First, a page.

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Impact - Fall 2005

Dean's sabbatical paves way for future themes, visions and programs

After 13 years at the helm of UDM’s College of Engineering & Science, a three-month summer sabbatical allowed Dean Leo E. Hanifin to step back from administrative duties to explore “trends and emerging developments in our country, in the organizations that hire our graduates, and throughout the world” with the intent of defining potential new directions and opportunities for the College.

He has presented five themes for future emphasis in the College: 

Proposed course to focus on community needs

As part of its role in fostering community development, UDM is exploring an interdisciplinary community-based design studio to address critical needs of the people of Detroit. As proposed, the first-term junior-year course would involve student team members from Architecture, Business, Digital Media and Engineering who would work on the identified project.

Architectural students would provide aesthetic design; Business students would do market analysis and develop the business plan; Digital Media students would produce promotional materials/graphics/web pages; and Engineering students would design mechanical, electrical, civil and manufacturing functions appropriate for the task.

Additionally, according to the plan, the Psychology team would assist in the understanding of the organizational behavior and team dynamics. The Health Professions team might provide design projects to meet the needs of patients and health care providers. 

The tentative development schedule calls for course design this fall; project explorations, definition of faculty roles/assignments, and promotion and course enrollment in Spring 2006; project definition in Summer 2006; and the pilot next fall.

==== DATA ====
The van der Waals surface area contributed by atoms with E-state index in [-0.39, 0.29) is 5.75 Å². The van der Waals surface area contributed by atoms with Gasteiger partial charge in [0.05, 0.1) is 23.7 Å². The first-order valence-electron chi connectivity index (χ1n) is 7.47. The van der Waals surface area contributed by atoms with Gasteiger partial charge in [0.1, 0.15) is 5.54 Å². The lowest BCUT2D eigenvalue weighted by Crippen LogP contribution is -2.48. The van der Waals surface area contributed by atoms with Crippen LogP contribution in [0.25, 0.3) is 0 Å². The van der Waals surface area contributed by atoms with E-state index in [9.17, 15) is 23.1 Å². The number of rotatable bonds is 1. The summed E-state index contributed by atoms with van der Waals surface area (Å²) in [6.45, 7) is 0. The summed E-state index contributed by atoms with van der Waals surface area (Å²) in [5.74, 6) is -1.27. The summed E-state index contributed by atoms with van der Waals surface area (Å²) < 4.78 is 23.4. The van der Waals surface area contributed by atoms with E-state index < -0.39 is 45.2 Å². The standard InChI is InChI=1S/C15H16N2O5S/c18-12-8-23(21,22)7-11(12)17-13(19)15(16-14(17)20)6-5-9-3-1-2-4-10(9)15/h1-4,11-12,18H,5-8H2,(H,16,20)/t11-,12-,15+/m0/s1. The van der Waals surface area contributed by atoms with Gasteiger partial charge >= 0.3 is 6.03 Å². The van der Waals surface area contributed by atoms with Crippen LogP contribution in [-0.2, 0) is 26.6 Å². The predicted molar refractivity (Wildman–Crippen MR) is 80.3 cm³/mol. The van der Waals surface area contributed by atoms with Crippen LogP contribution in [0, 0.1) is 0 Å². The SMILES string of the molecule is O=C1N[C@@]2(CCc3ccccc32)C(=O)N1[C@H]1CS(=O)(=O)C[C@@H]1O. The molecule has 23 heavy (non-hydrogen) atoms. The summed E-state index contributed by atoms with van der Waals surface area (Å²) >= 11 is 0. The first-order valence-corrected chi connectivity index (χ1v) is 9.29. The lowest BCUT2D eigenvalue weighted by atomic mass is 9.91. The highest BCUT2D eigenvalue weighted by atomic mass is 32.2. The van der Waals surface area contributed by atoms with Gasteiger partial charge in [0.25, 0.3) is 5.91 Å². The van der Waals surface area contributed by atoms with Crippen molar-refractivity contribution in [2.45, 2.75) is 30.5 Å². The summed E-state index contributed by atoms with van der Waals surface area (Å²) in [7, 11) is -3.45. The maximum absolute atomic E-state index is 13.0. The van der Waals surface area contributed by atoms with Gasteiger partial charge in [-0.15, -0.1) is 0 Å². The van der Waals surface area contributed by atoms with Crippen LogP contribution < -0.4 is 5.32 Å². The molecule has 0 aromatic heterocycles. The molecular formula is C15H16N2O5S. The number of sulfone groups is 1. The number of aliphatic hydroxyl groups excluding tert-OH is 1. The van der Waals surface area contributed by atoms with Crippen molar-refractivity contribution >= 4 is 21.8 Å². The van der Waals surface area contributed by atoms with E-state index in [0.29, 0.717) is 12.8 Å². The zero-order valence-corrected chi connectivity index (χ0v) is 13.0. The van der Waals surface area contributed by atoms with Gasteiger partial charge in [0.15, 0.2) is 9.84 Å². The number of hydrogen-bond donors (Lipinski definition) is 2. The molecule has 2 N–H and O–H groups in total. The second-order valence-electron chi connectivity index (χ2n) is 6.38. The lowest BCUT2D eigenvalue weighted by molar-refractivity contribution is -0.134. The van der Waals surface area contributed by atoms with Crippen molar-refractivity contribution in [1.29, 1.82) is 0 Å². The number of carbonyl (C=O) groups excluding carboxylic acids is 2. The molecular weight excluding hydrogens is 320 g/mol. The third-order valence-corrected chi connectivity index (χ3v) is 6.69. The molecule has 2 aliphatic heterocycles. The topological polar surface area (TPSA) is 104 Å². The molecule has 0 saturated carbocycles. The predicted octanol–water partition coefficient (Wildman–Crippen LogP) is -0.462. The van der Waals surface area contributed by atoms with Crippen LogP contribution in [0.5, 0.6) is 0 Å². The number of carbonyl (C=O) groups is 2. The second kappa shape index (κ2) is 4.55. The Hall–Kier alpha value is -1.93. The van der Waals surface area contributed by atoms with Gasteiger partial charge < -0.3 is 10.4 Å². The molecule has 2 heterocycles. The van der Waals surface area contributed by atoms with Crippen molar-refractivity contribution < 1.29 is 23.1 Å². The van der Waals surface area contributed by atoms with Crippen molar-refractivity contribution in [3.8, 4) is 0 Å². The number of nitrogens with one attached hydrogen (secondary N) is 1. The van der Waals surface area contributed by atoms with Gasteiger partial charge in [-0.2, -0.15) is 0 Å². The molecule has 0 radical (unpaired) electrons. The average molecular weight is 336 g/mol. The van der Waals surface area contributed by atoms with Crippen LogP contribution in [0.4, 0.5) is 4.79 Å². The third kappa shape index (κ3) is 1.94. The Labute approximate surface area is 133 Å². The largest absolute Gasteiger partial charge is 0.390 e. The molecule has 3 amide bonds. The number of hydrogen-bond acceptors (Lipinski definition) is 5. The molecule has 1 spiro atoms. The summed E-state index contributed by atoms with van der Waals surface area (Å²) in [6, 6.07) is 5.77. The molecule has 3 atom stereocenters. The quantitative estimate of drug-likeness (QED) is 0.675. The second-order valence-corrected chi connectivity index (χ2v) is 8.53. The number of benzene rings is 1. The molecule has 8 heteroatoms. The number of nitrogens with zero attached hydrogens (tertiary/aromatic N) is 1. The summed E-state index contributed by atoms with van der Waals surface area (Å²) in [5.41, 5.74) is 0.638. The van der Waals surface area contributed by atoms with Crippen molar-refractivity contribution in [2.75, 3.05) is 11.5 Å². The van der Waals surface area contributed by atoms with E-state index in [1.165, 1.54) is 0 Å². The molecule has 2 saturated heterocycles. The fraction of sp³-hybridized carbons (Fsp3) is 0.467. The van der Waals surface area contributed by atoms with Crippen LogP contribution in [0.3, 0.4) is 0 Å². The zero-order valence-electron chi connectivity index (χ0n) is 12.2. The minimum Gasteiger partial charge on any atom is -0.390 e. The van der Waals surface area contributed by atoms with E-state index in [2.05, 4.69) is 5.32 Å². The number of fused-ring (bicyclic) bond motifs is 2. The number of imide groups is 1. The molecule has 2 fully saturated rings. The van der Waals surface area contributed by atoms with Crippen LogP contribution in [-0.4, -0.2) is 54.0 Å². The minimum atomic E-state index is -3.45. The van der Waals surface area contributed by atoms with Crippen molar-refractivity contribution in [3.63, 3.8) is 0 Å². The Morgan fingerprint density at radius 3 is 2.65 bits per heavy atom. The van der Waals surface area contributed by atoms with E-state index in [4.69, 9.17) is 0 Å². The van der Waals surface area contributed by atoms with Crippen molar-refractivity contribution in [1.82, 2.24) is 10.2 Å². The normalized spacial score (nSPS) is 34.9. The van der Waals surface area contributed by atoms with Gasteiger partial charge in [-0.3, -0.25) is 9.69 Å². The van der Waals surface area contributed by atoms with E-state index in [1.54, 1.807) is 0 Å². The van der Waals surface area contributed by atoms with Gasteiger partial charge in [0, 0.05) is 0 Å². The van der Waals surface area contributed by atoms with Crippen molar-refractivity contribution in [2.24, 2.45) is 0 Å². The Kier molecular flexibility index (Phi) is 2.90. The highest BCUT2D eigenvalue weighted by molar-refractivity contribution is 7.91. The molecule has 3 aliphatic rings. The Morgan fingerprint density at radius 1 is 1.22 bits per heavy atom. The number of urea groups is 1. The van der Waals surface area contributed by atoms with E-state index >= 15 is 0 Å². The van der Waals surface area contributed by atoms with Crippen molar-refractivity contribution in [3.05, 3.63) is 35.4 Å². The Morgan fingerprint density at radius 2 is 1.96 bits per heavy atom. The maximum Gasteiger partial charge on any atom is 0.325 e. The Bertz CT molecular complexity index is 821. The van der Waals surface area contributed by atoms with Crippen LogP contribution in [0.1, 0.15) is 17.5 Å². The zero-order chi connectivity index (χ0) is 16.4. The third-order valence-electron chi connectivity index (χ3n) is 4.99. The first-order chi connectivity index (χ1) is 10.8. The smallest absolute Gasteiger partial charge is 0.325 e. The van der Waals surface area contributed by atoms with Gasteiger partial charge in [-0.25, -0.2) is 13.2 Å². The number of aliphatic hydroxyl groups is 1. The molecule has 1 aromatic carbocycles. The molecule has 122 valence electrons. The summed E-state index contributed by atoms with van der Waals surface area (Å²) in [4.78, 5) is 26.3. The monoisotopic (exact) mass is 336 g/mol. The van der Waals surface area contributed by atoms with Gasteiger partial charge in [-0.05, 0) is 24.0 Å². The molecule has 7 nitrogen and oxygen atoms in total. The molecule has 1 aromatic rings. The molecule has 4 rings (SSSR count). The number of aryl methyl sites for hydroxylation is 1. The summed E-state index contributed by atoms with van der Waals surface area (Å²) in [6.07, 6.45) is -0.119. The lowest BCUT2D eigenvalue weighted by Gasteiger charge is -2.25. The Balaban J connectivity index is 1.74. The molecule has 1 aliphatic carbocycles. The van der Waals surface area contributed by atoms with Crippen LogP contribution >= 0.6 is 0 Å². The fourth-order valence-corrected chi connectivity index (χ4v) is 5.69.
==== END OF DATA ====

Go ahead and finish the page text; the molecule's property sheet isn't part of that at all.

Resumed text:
According to E&S Dean Leo Hanifin, “This type of experience will develop the capabilities of students to collaborate across disciplines and to be responsive to the needs of real customers in our community . . . important competencies for graduates in any profession.”

To arrive at these themes, Hanifin looked at areas including emerging technologies (nanotechnology, fuel cells, bioinformatics, environmental engineering, genetics, etc.), American innovation, globalization and new educational models. He also held “futuring” discussions with leaders at Ford, IBM and other companies; visited benchmark universities such as Rensselaer Polytechnic in New York and Lehigh in Pennsylvania; met with National Science Foundation leaders; attended several major conferences; and conducted a number of retreats with faculty.

The themes and related initiatives are intended to stimulate dialogue among all constituents and partners of the College, including faculty, alumni and corporate and government partners.

“These themes could involve initiatives ranging from modifying current programs to creating entirely new programs, centers and partnerships that reflect new ways to achieve the goals and objectives of the College,” Hanifin explains. “They are a menu to explore where and how we might employ the resources of the College, our partners and sponsors to achieve our greatest potential for good in the world.”

Hanifin’s sabbatical report, Engineering and Science Education in the 21st Century, also suggests collaborative processes and next steps to select changes and initiatives for the College. In addition to considering the needs of students, employers and our nation, decisions for change must consider resources available, “scalability” and risks, he says.

“That being said, I am convinced that a decision to change nothing may have the greatest risk of all options,” he continues. “To be effective in the future requires bold initiatives and programs that respond to the changing world and that differentiate UDM’s E&S programs and graduates from those of competitive institutions.”

Meetings with faculty and external partners on different theme areas are in process.